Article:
We chatted and laughed through the evening over dinner and beverages. Then one of the young women said, “Since you were with the newspaper, you might know my stepdad.” I asked who that would be. She mentioned his name. My jaw dropped. I slapped my forehead. Her stepdad happens to be a prominent commercial real estate developer.

Of course I know him. I’ve known him fairly well for many years.

This encounter was just one of a countless string them of them my wife and I have had over the years living in Amarillo. We would meet total strangers. Then we would find out that they either are (a) close personal friends with those we know or (b) are related to them.

Then to have this encounter 350 miles away from Amarillo and find out that there really are very few degrees of separation — or so it seems — from anyone in the Texas Panhandle community just affirms what I’ve believed all along.

Everyone in Amarillo seems to know everyone else.

I wonder now if (six degrees of separation from) Kevin Bacon has ever been to Amarillo. Surely he has.

Get ready for it: Amarillo Sod Poodles

I am getting a bit of enjoyment reading the smattering of letters to the editor of the Amarillo Globe-News from baseball fans arguing against Sod Poodles as the name of the new AA minor-league baseball team that will play ball next spring in Amarillo, Texas.

One of them appeared today. There have been some others. They cannot stand the name that emerged as one of the finalists selected by Elmore Group, owners of the team that will move from San Antonio.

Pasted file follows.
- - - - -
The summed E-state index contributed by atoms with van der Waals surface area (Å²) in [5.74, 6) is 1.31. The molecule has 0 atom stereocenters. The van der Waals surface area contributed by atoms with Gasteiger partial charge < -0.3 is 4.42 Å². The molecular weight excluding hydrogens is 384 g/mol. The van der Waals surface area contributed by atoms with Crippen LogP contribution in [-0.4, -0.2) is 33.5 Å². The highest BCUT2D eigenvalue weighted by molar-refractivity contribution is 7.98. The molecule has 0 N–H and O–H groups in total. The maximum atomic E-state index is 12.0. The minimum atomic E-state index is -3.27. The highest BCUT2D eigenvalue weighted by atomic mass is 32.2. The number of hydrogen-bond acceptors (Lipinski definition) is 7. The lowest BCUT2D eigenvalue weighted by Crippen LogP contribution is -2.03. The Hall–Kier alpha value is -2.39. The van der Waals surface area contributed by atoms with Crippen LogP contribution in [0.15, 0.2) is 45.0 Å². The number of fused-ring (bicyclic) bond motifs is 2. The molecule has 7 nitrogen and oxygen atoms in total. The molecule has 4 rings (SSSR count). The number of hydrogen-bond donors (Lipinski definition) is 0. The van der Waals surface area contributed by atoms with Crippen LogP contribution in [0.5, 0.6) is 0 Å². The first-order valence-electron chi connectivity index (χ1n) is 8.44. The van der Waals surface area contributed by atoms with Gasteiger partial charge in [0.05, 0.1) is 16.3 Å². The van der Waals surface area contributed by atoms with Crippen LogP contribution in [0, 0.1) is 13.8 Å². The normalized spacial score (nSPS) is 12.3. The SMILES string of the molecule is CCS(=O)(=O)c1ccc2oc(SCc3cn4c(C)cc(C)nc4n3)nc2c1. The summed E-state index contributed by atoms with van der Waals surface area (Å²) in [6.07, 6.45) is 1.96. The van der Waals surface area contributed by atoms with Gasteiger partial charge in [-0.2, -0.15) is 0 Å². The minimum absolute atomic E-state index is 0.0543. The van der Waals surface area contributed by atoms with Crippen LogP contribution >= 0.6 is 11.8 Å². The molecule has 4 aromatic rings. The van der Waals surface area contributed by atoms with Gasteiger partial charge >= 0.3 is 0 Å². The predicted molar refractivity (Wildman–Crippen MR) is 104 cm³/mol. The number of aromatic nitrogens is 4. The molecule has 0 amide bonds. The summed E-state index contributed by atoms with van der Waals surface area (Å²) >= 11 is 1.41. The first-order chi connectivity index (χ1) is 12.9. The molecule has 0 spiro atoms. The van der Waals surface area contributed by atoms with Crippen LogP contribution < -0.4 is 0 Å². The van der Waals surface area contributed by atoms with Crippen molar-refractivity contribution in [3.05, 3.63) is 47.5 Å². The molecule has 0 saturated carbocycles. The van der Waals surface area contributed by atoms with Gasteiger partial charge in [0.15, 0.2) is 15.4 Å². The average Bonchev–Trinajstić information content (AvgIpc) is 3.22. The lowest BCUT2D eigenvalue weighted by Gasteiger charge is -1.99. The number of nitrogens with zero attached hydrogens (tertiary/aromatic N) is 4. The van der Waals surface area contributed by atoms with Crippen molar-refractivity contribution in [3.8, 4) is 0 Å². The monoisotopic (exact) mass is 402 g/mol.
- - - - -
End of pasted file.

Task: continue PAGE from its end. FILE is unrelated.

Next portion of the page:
I hated the name when I first saw it, too. Then my mind changed. I now have become something of a fan of the name. Sod Poodles supposedly is some sort of historic, Old West reference to prairie dogs. I keep hearing from lifelong Texas Panhandle residents that they’ve never heard of the term … until now!

The team owners wanted to choose from among five names that would cause fans to talk about the team. I believe Sod Poodles is the name that will have fans talking the most vociferously.

I don’t know what the team ownership will decide. They’re supposedly polling the public for its preference. They’ll announce the “winner” later this year. I am not certain of this, but I am betting the Elmore Group is under no obligation to certify and release the ballot results while announcing its decision.

Just a note to suggest that my hunch is that the team owners are going to go with their gut on this one.

You go, Sod Poodles!

Shameful sign removed … for real?

Media are reporting something good coming out of something hideous.

Fox News says that ghastly sign that invited “liberals” to “please continue on I-40 until you have left our great state of Texas” has been taken down.

I don’t live in the Texas Panhandle these days, so I’m left to take the media outlet at its word, that the sign is gone. It had been erected in Vega, Texas, just a bit west of Amarillo.

I’m wondering now about the why and by whom. Why did the person who put the sign up decide to remove it? I’ll hold out some glimmer of hope that whoever is responsible for it got shamed into taking it down.

The billboard that contained the sign is owned by Randy Burkett, a former Amarillo City Council member. He served a single term from 2015 to 2017, then decided he wouldn’t seek a second term.

Good deal, yes? Given his ownership of this billboard, I’d say “yes, definitely.”

Such a closed-minded point of view on a well-traveled public interstate highway sends a chilling message to those passing through. Their unmistakeable takeaway is that people with a “liberal” or “progressive” world view are not welcome here.